According to the Hindu lunar calendar, Paush Purnima falls on the full moon day of Magha month. The auspicious day of Paush Purnima holds great importance among devotees. Starting from Paush Purnima, devotees take holy dips in Ganga or Yamuna River throughout the Magha month. Magha month starts from the next day of Paush Purnima as per the north Indian lunar calendar.

Devotees believe that a holy dip in sacred river Ganga and Yamuna on this day frees the soul from cycle of reincarnation and the person is detached from all the bad karmas committed in this birth and previous births as well. Thousands of devotees can be seen in Haridwar, Dashashwamedh Ghat at Varanasi and Triveni Sangam at Prayag.

After taking holy dip, devotees pour water in front of the sun and Shivlinga with great devotion; many other religious practices are performed along with holy chants in temples. Lectures on Bhagwat Gita and Ramayana are also organized during this time. Free meal is served to needy people throughout the day, in many ashrams and temples as part of ‘anna daan’ on this occasion. According to Hindu belief any kind of charity and donations (Daan) done on Paush Purnima gives great results in future and also fulfil all the wishes of the devotees. People give donations and do charities work according to their capacity.

Spiritual Importance of Paush Purnima

The festival of Paush Purnima reminds us that we all belong to this universe and we all are connected to each other in some way. So we should take this day as an opportunity to be in sync with the whole universe. Taking a holy dip on this day symbolises that we can’t live with the baggage of past karmas and sins . To start afresh and live a happy and simple life; we all must drop that burden. This last full Moon day of the winter season is a celebration at the end of darkness outside and within our souls as well.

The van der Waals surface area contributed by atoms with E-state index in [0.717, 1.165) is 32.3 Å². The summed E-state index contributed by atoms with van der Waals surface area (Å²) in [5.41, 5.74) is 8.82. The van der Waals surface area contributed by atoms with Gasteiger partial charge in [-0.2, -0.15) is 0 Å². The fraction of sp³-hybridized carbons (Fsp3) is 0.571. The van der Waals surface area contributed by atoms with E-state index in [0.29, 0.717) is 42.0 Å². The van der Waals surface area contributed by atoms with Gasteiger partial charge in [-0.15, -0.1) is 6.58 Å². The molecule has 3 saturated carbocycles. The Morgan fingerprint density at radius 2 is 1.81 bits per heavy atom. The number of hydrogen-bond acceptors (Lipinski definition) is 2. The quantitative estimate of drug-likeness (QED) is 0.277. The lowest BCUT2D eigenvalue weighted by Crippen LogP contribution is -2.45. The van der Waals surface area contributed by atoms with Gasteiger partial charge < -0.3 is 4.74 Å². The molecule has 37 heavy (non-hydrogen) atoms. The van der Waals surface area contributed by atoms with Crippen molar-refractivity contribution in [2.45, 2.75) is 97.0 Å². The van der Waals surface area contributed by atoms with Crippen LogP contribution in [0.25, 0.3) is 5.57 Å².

Shakambari Jayanti is also marked on Paush Purnima and Devi Shakambari, who is an incarnation of deity Durga, is worshipped on this day. According to Hindu belief, once there was a huge draught for about hundred years. Due to this, people, plants and animals all started dying. Then people worshipped Goddess Durga. To save them all, deity Durga took an incarnation on earth as Devi Shakambari and showered rain to restore life in the world. Hence this day is also known as Shakambari Purnima.

Another important tradition of Charita Puja is also very significant in many parts of India. In the tribal region of Chhattisgarh; people celebrate Charita festival with great fervor and enthusiasm. People distribute delicious traditional desserts to their friends and family members. These special desserts are made with til, jaggery, and rice. People worship lord Satyanarayana on this day. After Satyanarayan katha, Prasad (holy meal) is distributed among all the devotees. Special feasts and parties are organized by the villagers where people sing their folk songs and dance. In East India married women visit temples and holy rivers where they pray for the long life of their family members.

Paush Purnima also marks the beginning of Kalpwas (the period of austerity), which is done throughout the month of Magha. Despite cold weather, thousands of devotees throng the Sangam Ghat in Allahabad to live in tents and perform sacred rituals during this time.

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